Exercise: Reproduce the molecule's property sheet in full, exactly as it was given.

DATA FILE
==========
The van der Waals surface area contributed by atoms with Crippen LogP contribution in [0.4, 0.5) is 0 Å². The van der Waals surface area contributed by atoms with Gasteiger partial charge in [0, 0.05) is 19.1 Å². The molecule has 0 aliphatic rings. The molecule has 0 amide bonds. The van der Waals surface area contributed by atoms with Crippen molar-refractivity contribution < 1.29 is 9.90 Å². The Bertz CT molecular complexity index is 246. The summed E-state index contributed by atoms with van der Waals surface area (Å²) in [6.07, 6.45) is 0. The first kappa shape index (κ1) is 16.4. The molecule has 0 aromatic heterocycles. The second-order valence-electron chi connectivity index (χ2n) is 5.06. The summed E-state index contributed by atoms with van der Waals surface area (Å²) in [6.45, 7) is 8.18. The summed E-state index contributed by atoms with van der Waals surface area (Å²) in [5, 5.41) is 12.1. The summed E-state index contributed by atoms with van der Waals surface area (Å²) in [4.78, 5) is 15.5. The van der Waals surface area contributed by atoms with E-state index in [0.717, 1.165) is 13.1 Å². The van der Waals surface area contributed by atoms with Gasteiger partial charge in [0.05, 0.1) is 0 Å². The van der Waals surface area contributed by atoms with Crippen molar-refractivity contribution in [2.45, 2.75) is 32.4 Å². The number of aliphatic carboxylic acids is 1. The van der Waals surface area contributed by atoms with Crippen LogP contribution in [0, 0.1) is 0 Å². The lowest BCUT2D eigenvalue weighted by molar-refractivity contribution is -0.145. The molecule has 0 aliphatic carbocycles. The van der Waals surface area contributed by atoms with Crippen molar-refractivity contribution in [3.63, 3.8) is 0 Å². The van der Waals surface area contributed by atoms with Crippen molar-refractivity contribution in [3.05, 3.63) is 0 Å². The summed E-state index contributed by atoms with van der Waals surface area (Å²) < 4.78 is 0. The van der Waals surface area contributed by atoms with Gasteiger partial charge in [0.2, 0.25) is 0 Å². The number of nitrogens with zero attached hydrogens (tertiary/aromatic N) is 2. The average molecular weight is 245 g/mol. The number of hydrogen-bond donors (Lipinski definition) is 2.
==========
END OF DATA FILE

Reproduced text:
The van der Waals surface area contributed by atoms with Crippen LogP contribution in [0.4, 0.5) is 0 Å². The van der Waals surface area contributed by atoms with Gasteiger partial charge in [0, 0.05) is 19.1 Å². The molecule has 0 aliphatic rings. The molecule has 0 amide bonds. The van der Waals surface area contributed by atoms with Crippen molar-refractivity contribution < 1.29 is 9.90 Å². The Bertz CT molecular complexity index is 246. The summed E-state index contributed by atoms with van der Waals surface area (Å²) in [6.07, 6.45) is 0. The first kappa shape index (κ1) is 16.4. The molecule has 0 aromatic heterocycles. The second-order valence-electron chi connectivity index (χ2n) is 5.06. The summed E-state index contributed by atoms with van der Waals surface area (Å²) in [6.45, 7) is 8.18. The summed E-state index contributed by atoms with van der Waals surface area (Å²) in [5, 5.41) is 12.1. The summed E-state index contributed by atoms with van der Waals surface area (Å²) in [4.78, 5) is 15.5. The van der Waals surface area contributed by atoms with E-state index in [0.717, 1.165) is 13.1 Å². The van der Waals surface area contributed by atoms with Gasteiger partial charge in [0.05, 0.1) is 0 Å². The van der Waals surface area contributed by atoms with Crippen molar-refractivity contribution in [2.45, 2.75) is 32.4 Å². The number of aliphatic carboxylic acids is 1. The van der Waals surface area contributed by atoms with Crippen LogP contribution in [0, 0.1) is 0 Å². The lowest BCUT2D eigenvalue weighted by molar-refractivity contribution is -0.145. The molecule has 0 aliphatic carbocycles. The van der Waals surface area contributed by atoms with Crippen molar-refractivity contribution in [3.63, 3.8) is 0 Å². The van der Waals surface area contributed by atoms with Crippen molar-refractivity contribution in [3.05, 3.63) is 0 Å². The summed E-state index contributed by atoms with van der Waals surface area (Å²) < 4.78 is 0. The van der Waals surface area contributed by atoms with Gasteiger partial charge in [0.2, 0.25) is 0 Å². The number of nitrogens with zero attached hydrogens (tertiary/aromatic N) is 2. The average molecular weight is 245 g/mol. The number of hydrogen-bond donors (Lipinski definition) is 2.